725km (450 miles) south of Istanbul; 467km (290 miles) southeast of Izmir; 298km (185 miles) northeast of Fethiye; 435km (270 miles) east of Marmaris; 634km (394 miles) southwest of Nevsehir
The city of Antalya is built on a rocky travertine plateau, formed by natural springs running down the Toros Mountains and surging off the cliffs, with the constant breathtaking silhouette of peaks and snowcaps in the distance. Meanwhile, the enormous and sun-kissed region of Antalya includes seaside towns well beyond the outstretched arms of the Gulf of Antalya, as far as Kas to the west and Alanya to the east. And all along these stretches of sandy shoreline are more five-star, beachfront hotels than found in all of Spain.
But Antalya is much more than its beaches. Thanks to the local geological gifts that have left Antalya with rocky mountains, gushing waterfalls, soaring canyons, and lush gardens, visitors get to dive right into the action: Biking, hiking, cycling, canyoning, rafting, wreck diving, golfing, and even skiing are all just a stone's throw away. The city's Archaeological Museum is custodian to an incredible collection of richesse of antiquity collected in excavations at the nearby open-air museums of Termessos, Aspendos, and Perge, the latter two among the cities on the Anatolian Mediterranean that witnessed the arrival of St. Paul.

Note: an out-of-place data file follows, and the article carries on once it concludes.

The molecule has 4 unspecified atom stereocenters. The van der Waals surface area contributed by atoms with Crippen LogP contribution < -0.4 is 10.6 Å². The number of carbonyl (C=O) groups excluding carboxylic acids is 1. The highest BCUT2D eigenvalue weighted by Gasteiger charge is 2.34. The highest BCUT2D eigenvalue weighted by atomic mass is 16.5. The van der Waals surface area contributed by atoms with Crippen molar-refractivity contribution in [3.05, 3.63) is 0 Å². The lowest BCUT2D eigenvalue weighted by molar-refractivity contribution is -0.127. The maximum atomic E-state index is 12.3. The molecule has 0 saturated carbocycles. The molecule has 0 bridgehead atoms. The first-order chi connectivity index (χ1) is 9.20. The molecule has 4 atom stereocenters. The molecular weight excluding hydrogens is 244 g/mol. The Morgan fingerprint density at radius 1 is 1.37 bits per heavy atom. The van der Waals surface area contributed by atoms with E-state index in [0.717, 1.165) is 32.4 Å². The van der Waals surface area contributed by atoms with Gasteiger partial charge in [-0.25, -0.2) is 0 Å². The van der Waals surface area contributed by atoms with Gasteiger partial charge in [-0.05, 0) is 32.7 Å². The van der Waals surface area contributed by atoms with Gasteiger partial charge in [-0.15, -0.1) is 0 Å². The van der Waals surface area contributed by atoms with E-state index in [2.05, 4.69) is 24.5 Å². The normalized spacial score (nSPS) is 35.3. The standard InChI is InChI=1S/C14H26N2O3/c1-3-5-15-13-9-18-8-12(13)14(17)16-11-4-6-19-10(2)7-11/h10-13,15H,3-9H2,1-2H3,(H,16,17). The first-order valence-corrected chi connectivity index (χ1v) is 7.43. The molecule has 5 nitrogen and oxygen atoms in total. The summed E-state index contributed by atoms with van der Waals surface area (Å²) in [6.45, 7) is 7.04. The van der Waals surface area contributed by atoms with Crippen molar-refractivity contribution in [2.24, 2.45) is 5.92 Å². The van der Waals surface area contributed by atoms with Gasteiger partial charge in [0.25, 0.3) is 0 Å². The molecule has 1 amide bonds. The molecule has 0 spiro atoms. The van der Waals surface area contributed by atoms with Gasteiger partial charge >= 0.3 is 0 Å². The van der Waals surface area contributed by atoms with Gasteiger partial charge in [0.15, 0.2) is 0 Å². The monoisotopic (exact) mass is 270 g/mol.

Only 30 years ago, Antalya was little more than a ramshackle fishing village huddled around a harbor backed by Roman and pre-Roman ruins and Byzantine ramparts. Then about 20 years ago, the trend in Turkey toward historic preservation began to touch the historic quarter of Kaleiçi, a renaissance that has witnessed the conversion of a dusty and crumbling quarter into one of Ottoman grandeur, with timber framed manses embracing fragrant garden courtyards. But while the renewal of Kaleiçi helped to transform Antalya from the ugly duckling of the Mediterranean to its current magical Mediterranean appeal, the real show is by no means confined to the historic harbor. A renaissance has also taken root to the west of the historic city center over at Konyaalti, an expansive pebbly strip of prime beachfront backed by a meandering, grassy promenade and "Beach Park," stocked full of diversions such as an aquarium, a children's playground, a paintball area, restaurants, cafes, and shops. It's this winning combination of sun, fun, cultural richness, and a conveniently located state-of-the-art international airport that has made Antalya the focal point of the Turkish Mediterranean.